à Environmental Caucus – no other campus in North America has one
Bottom: staff – faculty – students
So we see a grassroots effort where concepts from faculty, staff, students are voiced and vetted in Environmental Caucus, make recommendations for action to the Sustainability Committee and ideas make their way to the top
At NAU, our Provost is the Chair of the Sustainability Council, so there is a direct line of reporting to the President there.
Institutional Leadership Styles
Top-down authoritative style where changes are mandated
For example, Green Mountain College, ASU
Council-focused consensus building (representation)
From multiple academic nodes
For example, UVM and U. Montana
From a single academic node
For example, W. Washington U, Lehigh U, USU
On your own
For example, Brown University
Integrating all components: Middlebury College
NAU’s state of sustainability leadership
Office of sustainability
Strong academic programs with connections to sustainability
Components are important but interaction and effectiveness between them is more important
Student empowerment w/r to campus decision-making
Integration and cooperation of academic programs and leadership
Academics – Curriculum
Sustainability woven through student experience
Student access to decision-makers and decision-making
Promotion of faculty involvement sustainability
How can faculty enhance the student experience and networking?
Improving student curricular and co-curricular experience
The disciplines involve protecting the earth’s life support systems (hydrosphere, lithosphere, etc.) while promoting human well-being
Do we really want to be focusing GDP or are there other indices of societal success? Happiness!? Thomas Jefferson promoted the institute of happiness.
US is 42nd in happiness out of 180 countries – we are not a leader
Recognizing and understanding the complexities of human/environmental interactions
Providing solutions to grand challenges
Solutions-based more than problem-based
Approach through a deeper understanding of these components:
Environmental natural and social sciences, humanities
Convergence science – T shaped students – strong base and can reach across effectively in other areas
Sustainability studies as a form of convergence science
Feasible – natural and social sciences
Viable – engineering economics
What can those disciplines tell us about the desirability of the viability of these systems?
Feasibility: what can our natural systems handle?
Grand Challenges in Environmental Science by National Research Council 2001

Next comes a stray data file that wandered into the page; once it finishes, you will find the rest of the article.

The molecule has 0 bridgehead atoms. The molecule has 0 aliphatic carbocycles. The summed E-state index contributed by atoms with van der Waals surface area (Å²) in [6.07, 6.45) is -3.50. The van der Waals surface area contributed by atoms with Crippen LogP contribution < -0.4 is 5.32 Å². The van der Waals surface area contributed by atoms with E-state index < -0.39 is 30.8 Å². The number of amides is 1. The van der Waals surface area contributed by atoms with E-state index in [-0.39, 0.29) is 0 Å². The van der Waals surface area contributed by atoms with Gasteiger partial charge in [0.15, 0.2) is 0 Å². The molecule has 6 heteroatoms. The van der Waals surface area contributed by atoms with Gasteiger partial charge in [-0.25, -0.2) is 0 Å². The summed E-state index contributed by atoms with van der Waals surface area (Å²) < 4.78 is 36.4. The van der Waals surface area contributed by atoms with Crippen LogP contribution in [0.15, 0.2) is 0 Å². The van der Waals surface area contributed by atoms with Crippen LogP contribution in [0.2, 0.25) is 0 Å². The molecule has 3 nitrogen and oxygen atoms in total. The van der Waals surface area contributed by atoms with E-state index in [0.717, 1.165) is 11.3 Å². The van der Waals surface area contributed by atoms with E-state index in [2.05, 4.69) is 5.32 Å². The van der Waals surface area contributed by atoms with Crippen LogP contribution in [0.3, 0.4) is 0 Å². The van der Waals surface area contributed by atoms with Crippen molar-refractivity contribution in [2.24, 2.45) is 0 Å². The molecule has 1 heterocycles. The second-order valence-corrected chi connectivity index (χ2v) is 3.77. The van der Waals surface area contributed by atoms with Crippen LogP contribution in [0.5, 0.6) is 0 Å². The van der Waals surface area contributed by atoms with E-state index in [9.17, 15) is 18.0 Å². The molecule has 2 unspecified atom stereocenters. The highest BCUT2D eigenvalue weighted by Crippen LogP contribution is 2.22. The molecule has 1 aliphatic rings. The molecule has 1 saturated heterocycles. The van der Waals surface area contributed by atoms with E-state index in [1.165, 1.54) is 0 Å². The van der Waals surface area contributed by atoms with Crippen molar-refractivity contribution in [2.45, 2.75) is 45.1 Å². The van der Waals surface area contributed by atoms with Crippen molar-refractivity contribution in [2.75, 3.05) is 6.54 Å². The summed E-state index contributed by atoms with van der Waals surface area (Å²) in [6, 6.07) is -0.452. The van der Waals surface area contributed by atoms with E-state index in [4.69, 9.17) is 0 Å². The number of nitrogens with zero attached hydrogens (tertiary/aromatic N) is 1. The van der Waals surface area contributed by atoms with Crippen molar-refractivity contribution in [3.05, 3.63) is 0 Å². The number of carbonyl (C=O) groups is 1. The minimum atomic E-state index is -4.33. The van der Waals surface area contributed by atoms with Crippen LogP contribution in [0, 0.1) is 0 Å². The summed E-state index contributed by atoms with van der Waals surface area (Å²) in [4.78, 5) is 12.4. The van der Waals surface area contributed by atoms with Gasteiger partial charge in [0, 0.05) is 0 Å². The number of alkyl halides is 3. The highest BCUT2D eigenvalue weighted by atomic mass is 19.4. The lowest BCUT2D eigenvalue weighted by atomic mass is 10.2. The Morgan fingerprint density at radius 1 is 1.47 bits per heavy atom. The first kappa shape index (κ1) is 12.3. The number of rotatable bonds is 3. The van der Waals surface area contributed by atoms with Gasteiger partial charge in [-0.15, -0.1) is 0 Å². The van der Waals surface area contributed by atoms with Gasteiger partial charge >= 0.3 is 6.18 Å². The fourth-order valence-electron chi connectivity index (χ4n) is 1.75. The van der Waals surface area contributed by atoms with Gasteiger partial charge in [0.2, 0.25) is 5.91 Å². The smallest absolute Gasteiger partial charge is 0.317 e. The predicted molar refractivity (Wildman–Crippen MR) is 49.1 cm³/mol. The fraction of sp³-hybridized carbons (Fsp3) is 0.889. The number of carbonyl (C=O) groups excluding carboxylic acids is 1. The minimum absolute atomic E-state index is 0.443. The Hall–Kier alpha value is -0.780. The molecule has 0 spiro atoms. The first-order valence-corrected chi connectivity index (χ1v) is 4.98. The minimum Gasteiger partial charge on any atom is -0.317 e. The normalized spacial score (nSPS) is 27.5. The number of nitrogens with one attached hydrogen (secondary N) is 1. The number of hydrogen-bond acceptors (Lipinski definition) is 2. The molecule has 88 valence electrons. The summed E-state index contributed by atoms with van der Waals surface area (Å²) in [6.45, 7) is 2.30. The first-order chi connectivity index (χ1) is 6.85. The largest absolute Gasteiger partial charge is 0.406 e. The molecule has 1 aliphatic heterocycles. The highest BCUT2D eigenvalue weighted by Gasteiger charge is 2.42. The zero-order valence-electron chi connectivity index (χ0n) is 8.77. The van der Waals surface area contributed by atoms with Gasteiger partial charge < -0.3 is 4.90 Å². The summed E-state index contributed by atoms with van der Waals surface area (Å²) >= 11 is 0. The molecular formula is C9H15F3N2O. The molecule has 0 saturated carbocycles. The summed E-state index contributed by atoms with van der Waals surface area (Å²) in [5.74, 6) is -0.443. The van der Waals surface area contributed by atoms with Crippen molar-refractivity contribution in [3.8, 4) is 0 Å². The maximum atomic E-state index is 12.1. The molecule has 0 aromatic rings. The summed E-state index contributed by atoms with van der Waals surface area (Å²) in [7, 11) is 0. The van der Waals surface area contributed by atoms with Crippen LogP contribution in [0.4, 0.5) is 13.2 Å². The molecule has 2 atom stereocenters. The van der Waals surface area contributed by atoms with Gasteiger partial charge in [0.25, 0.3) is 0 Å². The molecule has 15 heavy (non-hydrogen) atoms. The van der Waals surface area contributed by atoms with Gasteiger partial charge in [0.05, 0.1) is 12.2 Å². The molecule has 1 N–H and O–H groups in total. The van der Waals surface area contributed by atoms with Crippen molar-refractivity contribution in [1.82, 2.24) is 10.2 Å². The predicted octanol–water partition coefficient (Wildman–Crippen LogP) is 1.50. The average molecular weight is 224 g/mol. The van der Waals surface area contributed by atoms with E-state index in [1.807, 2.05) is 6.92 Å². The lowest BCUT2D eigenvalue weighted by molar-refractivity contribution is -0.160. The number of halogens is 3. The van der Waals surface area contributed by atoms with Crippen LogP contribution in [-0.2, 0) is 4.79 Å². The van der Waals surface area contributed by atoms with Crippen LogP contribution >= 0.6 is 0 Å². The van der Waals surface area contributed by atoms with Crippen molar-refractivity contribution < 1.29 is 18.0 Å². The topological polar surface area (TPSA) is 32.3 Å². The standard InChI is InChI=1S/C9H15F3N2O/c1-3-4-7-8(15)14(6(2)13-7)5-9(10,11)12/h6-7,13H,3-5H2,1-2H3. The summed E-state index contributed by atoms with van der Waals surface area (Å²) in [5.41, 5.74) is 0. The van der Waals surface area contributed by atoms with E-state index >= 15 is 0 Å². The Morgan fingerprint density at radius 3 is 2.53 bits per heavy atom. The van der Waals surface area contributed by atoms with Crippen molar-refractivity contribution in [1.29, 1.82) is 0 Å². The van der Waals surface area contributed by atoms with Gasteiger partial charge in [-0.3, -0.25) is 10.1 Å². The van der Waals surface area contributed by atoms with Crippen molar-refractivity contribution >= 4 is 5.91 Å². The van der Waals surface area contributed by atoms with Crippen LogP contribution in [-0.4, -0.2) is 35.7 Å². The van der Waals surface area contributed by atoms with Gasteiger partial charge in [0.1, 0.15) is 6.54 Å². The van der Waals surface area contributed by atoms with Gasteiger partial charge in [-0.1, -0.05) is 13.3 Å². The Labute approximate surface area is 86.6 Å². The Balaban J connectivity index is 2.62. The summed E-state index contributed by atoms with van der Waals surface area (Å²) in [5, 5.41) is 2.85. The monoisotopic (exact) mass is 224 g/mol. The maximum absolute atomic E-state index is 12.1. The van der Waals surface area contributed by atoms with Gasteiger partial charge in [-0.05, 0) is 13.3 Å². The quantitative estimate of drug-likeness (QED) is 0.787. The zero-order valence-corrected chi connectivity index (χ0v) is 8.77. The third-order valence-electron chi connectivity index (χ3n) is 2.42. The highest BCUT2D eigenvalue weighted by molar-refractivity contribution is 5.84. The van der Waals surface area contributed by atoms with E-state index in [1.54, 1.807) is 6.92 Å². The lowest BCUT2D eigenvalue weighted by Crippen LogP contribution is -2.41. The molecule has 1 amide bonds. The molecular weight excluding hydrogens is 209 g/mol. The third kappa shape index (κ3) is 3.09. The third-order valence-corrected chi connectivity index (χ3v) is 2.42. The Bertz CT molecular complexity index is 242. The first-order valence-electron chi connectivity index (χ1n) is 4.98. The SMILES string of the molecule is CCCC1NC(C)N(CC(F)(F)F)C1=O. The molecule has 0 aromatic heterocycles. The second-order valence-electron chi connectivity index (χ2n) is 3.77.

1 – 8
Additional related challenges in engineering, social sciences, and humanities
Growth in academic programs in sustainability
National Council for Science and the Environment
2011 – 37 undergrad, 32 Masters (ex. MA in Sustainable Communities), 8 doctoral programs
How are theses programs being developed in challenging fiscal times?
To what degree are these new programs vs. rebranded programs?
Is evolution or a revolution going on?
Is environmental science evolving toward sustainability science?
It is a continuum – new curriculum – existing programs focusing anew – adding sustainability concepts to environmental science programs
Huntzinger et al 2007 – International Journal of Engineering Education
“Building In” – NAU’s level of sustainability curriculum reform – we are just below a level with a “Rebuild” or “Redesign” method where sustainability is wholly integrated and inherent in the curriculum
We are building it in, adapting our curriculum, not adding degree programs
How did we get here?
We have well established environmental programs and newer or revised sustainability programs
Why change the status quo at NAU?
Curricular need – the demand is out there for sustainability and environmental expertise
We are seeing a loss of faculty who are connected to this and focusing more on lecturers who are involved with this
Bunker Mentality developed through budget cuts
Less sharing of faculty across traditional academic units
Remapping our curriculum
Understanding and knowledge outcomes
Defined as characteristics for students to internalize
Develop ideas of personal place
Students work toward these goals, engage citizenship and stewardship
Broader focus on sustainability achieving societal needs:
Just and sustainable bicultural systems
Rebuild course syllabi with new learning outcomes, new techniques for assessment
Continue communicating and integration with other units undergoing curricular change
Student feedback and program assessment
Refine differentiation between science and studies
Co-curricular activities – tremendous range of opportunities to participate in these beyond the classroom
Other sponsors in community
Including national parks service
Seeking opportunities through academic recruitment
For further consideration
Think about institutional leadership with respect to effective integration
How to best utilize the interface between levels
Marketing and PR – faculty and staff publications
Academics – where do we house these programs?
Do we want to pursue sustainability studies degree program?
Facilities and operations
Trash and travel – biggest problem for us
Is it a good idea to take NAU foundation funds and looking at better infrastructure to provide major overhaul for carbon emissions
We need a demonstration facility for sustainable practices
*LEED platinum Center for SESES!
Where do you locate these interdisciplinary centers? It is not very integrated at any university in the country.